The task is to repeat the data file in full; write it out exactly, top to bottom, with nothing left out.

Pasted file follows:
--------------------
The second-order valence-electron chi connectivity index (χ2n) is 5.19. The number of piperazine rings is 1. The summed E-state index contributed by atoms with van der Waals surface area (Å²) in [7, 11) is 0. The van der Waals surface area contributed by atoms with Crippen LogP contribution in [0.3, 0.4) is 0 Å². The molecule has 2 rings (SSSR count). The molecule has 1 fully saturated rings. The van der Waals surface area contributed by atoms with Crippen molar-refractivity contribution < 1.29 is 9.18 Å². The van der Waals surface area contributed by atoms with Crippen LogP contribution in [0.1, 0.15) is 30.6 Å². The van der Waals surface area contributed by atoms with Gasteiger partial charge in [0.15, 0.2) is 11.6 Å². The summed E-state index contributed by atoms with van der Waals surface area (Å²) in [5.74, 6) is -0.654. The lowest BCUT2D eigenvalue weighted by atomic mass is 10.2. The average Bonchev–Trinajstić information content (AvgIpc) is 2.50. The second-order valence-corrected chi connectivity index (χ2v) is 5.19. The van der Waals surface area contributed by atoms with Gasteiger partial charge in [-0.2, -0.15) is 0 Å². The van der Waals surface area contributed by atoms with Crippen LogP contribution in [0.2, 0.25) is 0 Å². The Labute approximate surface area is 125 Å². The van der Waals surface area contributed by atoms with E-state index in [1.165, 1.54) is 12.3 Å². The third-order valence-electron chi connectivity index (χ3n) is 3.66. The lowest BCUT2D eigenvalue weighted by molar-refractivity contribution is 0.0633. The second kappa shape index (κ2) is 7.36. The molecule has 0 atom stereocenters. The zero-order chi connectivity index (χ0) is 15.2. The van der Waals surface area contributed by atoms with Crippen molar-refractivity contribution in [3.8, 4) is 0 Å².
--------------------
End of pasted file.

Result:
The second-order valence-electron chi connectivity index (χ2n) is 5.19. The number of piperazine rings is 1. The summed E-state index contributed by atoms with van der Waals surface area (Å²) in [7, 11) is 0. The van der Waals surface area contributed by atoms with Crippen LogP contribution in [0.3, 0.4) is 0 Å². The molecule has 2 rings (SSSR count). The molecule has 1 fully saturated rings. The van der Waals surface area contributed by atoms with Crippen molar-refractivity contribution < 1.29 is 9.18 Å². The van der Waals surface area contributed by atoms with Crippen LogP contribution in [0.1, 0.15) is 30.6 Å². The van der Waals surface area contributed by atoms with Gasteiger partial charge in [0.15, 0.2) is 11.6 Å². The summed E-state index contributed by atoms with van der Waals surface area (Å²) in [5.74, 6) is -0.654. The lowest BCUT2D eigenvalue weighted by atomic mass is 10.2. The average Bonchev–Trinajstić information content (AvgIpc) is 2.50. The second-order valence-corrected chi connectivity index (χ2v) is 5.19. The van der Waals surface area contributed by atoms with Gasteiger partial charge in [-0.2, -0.15) is 0 Å². The van der Waals surface area contributed by atoms with Crippen LogP contribution in [0.2, 0.25) is 0 Å². The Labute approximate surface area is 125 Å². The van der Waals surface area contributed by atoms with E-state index in [1.165, 1.54) is 12.3 Å². The third-order valence-electron chi connectivity index (χ3n) is 3.66. The lowest BCUT2D eigenvalue weighted by molar-refractivity contribution is 0.0633. The second kappa shape index (κ2) is 7.36. The molecule has 0 atom stereocenters. The zero-order chi connectivity index (χ0) is 15.2. The van der Waals surface area contributed by atoms with Crippen molar-refractivity contribution in [3.8, 4) is 0 Å².